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Media & Entertainment

Does reality TV have real consequences?

As Canada approaches the mid-way point of the summer, seasonal reality TV programming is well underway. Most prominently, the introduction of the hit reality series “Love Island” to  Canadians started on July 9, which originally was created in the U.K., but whose overwhelming success prompted international copies in Denmark, Finland, Germany, Australia, Norway, and Sweden. 

Reality TV continues to be commonly accepted as potentially vapid and non-educational, but still nothing more than harmless entertainment, and maybe something quick to watch after work. However, what the majority of its viewers may not be aware of is the potential for serious mental health consequences for the participants, and a skewed view of reality for the audience. 

Love Island has already received backlash in the U.K. for its normalized depiction of vulgar language, abusive behaviour, and unrealistic body portrayals, all of which can prove detrimental to a viewer’s future choices and actions. For example, reality TV in general is believed to increase insecurities about one’s appearance which could lead to body dysmorphia and unnecessary cosmetic procedures. As well, researchers looked at the appearance of alcohol in Love Island, and found that it appeared in all 112 episodes and also in 2,212 one-minute clips, which made up 42% of all clips that were studied. The creators of Love Island also decided to stop featuring smoking after its heavy depiction in the 2017 UK series led to backlash. Public health experts are concerned that reality shows like Love Island are a driving force in encouraging children and young people to smoke or drink under age, by showing participants who regularly engage in both, without experiencing health repercussions and while seeming to have a lot of fun. 

The negative side of reality TV does not end there however, as two past Love Island contestants took their own lives after appearing on the show, which launched a British parliamentary inquiry into reality TV, in regards to whether or not participants were receiving adequate support after appearing on these programs. While Love Island producers have said that they will increase psychological support for contestants after they leave the show, which will include eight therapy sessions, training on how to handle social media, and financial management support, it is still unclear if this will be enough. It is already evident that on a daily basis, pressure related to their now booming social media profiles continue to pose a severe impact on their mental health. Former reality TV contestant Kevin Wendt describes his personal experience of how reading a few negative comments online “can really ruin [his] day and it can really push [him] into a depression. And [he] found [himself] to be pretty depressed.” Producers should continue to be held under scrutiny for the quality of their after-care, their mental health support, and their training for handling social media, as the duty to protect the participants must be placed on them.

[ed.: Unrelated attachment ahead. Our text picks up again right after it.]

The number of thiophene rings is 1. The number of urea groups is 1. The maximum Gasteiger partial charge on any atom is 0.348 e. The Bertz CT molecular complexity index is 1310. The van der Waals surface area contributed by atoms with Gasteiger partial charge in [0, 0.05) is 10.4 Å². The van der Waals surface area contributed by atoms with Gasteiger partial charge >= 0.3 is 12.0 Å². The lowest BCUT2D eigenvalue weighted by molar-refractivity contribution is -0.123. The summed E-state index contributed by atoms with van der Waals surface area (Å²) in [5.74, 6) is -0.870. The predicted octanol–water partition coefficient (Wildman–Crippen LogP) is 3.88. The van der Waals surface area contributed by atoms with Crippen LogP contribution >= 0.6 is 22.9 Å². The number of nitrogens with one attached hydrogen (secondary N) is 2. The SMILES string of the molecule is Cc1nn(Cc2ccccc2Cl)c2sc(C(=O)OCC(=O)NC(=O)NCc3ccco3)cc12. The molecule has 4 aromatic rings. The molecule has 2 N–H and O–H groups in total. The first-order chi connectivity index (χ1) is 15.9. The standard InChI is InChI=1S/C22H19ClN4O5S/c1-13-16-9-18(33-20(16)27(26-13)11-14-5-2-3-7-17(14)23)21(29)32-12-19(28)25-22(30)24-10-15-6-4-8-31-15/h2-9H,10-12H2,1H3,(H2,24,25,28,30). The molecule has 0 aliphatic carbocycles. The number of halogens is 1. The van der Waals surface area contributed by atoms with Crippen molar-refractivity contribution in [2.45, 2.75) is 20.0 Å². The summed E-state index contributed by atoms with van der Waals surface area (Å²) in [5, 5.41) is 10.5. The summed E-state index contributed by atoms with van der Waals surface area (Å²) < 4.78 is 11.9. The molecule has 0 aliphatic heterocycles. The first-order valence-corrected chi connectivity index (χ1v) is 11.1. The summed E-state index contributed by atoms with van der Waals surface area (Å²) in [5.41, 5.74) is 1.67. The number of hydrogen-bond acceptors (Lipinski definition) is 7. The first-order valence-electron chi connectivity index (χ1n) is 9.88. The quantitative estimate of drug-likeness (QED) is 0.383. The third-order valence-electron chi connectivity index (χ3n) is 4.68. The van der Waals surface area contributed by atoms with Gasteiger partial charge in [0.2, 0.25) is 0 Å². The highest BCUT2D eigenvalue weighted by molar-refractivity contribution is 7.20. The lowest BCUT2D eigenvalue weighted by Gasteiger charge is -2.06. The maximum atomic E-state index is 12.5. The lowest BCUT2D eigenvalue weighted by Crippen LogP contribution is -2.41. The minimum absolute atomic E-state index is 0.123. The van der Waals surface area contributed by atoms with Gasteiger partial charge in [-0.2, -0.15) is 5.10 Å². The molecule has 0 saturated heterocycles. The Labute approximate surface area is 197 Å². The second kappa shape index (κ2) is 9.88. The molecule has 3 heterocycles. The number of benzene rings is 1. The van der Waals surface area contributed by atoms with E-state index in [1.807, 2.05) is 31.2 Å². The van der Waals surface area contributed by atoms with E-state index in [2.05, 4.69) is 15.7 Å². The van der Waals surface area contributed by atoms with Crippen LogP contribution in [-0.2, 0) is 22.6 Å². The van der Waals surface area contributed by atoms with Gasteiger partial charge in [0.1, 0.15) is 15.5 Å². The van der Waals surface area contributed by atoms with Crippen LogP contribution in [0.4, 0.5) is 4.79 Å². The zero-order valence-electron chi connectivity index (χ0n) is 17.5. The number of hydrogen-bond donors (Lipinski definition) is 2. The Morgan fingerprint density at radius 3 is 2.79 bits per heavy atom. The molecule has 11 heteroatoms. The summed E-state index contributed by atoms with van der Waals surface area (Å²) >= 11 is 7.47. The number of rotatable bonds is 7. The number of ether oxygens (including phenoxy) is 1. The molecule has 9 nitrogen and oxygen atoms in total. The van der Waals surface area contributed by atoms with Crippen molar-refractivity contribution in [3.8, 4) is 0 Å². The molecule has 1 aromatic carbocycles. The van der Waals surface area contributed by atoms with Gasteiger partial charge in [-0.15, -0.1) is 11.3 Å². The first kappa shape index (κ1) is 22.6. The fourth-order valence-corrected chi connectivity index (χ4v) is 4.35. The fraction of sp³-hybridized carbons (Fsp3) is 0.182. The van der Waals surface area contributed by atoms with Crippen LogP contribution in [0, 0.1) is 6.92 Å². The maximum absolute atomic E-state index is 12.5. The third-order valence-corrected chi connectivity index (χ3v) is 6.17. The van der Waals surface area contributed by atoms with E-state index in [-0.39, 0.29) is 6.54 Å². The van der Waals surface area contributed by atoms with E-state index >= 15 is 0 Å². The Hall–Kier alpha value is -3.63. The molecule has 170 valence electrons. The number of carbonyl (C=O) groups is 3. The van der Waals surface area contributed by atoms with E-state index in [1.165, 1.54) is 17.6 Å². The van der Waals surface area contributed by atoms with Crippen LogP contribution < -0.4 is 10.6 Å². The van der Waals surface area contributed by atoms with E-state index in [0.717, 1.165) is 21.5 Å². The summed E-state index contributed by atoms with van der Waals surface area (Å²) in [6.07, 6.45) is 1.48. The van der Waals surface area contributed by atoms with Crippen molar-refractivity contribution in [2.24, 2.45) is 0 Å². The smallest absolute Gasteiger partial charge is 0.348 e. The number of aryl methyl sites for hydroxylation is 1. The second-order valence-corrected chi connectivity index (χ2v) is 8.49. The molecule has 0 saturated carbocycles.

On the other hand however, this is due to a perpetuated culture that condones celebrity worship when the celebrity is in favour (e.g. Beyonce), while also believing that because celebrities are in the public eye, that they should be able to withstand all criticism that comes their way. Like in cancel culture, it is blasé to post any opinionated, objectifying comment about reality TV figures, as they are things to be admired when they are beloved, but are also things to be torn down unfeelingly when they are not loved anymore.  While Honey Langcaster-James, reality TV psychologist and consultant, explains that it is natural for people to be interested in the private lives of celebrities, people also forget that celebrities are real human beings like them, who have real feelings

Appearing on reality TV should not be a life sentence to future mental health issues and vitriolic comments on every single post on one’s Instagram page, and it is up to the producers and the audience to create a healthier environment and bring reality TV back to its roots of simple entertainment.

By Celine Tsang

First-year student at Western University studying at the School for Advanced Studies for the Arts and Humanities and also majoring in Linguistics.

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